To supporters of Forest City Ratner's Atlantic Yards project, it's a long-awaited plan for long-overlooked land. "The Atlantic Yards area has been available for any developer in America for over 100 years,” declared Borough President Marty Markowitz at a 5/26/05 City Council hearing.

Charles Gargano, chairman of the Empire State Development Corporation, mused on 11/15/05 to WNYC's Brian Lehrer, “Isn’t it interesting that these railyards have sat for decades and decades and decades, and no one has done a thing about them.” Forest City Ratner spokesman Joe DePlasco, in a 12/19/04 New York Times article ("In a War of Words, One Has the Power to Wound") described the railyards as "an empty scar dividing the community."

But why exactly has the Metropolitan Transportation Authority’s Vanderbilt Yard never been developed? Do public officials have some responsibility?

At a hearing yesterday of the Brooklyn Borough Board Atlantic Yards Committee, Kate Suisma…

Barclays Center event June 11 to protest plans to expand Israeli draft; questions about logistics

At right is a photo of a poster spotted in Hasidic Williamsburg right. Clearly there's an event scheduled at the Barclays Center aimed at the Haredi Jewish community (strict Orthodox Jews who reject secular culture), but the lack of English text makes it cryptic.

The website Matzav.com explains, Protest Against Israeli Draft of Bnei Yeshiva Rescheduled for Barclays Center:
A large asifa to protest the drafting of bnei yeshiva in Eretz Yisroel into the Israeli army that had been set to take place this month will instead be held on Sunday, 17 Sivan/June 11, at the Barclays Center in Downtown Brooklyn, NY. So attendees at a big gathering will protest an apparent change of policy that will make it much more difficult for traditional Orthodox Jewish students--both Hasidic (who follow a rebbe) and non-Hasidic (who don't)--to get deferments from the draft. Comments on the Yeshiva World website explain some of the debate.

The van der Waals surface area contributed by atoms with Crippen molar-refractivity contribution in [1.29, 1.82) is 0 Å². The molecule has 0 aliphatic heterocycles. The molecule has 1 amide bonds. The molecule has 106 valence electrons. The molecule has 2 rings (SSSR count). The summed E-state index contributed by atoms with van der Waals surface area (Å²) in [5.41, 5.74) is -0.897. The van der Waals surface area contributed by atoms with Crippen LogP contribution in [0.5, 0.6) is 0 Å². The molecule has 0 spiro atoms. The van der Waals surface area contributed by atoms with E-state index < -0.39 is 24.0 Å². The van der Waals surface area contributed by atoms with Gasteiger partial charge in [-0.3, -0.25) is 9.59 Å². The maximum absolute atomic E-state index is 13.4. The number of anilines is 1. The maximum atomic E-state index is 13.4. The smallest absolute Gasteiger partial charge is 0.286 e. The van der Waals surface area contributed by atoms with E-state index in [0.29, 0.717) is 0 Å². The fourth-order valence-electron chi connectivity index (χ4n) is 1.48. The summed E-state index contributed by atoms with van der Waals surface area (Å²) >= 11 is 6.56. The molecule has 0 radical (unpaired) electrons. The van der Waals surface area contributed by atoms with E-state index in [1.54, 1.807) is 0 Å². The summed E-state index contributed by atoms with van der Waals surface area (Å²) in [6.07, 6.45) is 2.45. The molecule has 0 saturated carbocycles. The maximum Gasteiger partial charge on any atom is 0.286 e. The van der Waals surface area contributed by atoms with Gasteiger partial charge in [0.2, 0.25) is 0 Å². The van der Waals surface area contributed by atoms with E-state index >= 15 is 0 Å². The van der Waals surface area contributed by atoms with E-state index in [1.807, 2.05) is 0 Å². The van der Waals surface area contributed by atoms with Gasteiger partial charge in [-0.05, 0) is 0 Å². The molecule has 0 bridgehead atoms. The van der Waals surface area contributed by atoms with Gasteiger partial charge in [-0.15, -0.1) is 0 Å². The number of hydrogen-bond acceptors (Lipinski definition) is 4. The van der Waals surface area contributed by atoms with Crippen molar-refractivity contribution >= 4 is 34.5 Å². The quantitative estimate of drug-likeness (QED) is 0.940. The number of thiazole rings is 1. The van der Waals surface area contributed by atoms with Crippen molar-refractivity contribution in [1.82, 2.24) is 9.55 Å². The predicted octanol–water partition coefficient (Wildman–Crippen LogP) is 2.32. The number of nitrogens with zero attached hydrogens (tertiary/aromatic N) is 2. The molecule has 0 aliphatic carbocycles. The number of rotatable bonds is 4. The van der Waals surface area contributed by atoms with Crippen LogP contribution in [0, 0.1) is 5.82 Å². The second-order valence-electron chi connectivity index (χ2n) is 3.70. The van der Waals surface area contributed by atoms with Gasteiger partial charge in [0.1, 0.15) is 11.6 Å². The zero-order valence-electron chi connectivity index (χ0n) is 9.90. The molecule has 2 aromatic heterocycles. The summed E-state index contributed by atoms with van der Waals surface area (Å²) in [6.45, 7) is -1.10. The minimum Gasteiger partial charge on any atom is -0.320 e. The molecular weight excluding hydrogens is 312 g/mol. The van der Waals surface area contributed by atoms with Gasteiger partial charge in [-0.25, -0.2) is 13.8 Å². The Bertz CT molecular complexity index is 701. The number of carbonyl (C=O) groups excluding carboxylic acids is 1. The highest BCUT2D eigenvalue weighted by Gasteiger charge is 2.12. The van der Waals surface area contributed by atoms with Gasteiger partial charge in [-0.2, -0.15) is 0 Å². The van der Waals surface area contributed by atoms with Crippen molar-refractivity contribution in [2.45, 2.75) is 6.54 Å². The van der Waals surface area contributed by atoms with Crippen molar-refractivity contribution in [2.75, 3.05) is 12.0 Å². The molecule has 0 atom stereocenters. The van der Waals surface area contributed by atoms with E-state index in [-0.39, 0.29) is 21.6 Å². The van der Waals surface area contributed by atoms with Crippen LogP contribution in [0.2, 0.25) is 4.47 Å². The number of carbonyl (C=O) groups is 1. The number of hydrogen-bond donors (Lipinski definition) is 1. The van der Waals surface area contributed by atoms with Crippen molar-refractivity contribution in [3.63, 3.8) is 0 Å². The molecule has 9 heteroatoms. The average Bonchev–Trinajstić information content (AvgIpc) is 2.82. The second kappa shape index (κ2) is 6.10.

The logistical questions

What's unclear is how large the ev…

Atlanta's Atlantic Yards moves ahead

First mentioned in April, the Atlantic Yards project in Atlanta is moving ahead--and has the potential to nudge Atlantic Yards in Brooklyn further down in Google searches.

According to a 5/30/17 press release, Hines and Invesco Real Estate Announce T3 West Midtown and Atlantic Yards:
Hines, the international real estate firm, and Invesco Real Estate, a global real estate investment manager, today announced a joint venture on behalf of one of Invesco Real Estate’s institutional clients to develop two progressive office projects in Atlanta totalling 700,000 square feet. T3 West Midtown will be a 200,000-square-foot heavy timber office development and Atlantic Yards will consist of 500,000 square feet of progressive office space in two buildings. Both projects are located on sites within Atlantic Station in the flourishing Midtown submarket.
Hines will work with Hartshorne Plunkard Architecture (HPA) as the design architect for both T3 West Midtown and Atlantic Yards. DLR Group will be t…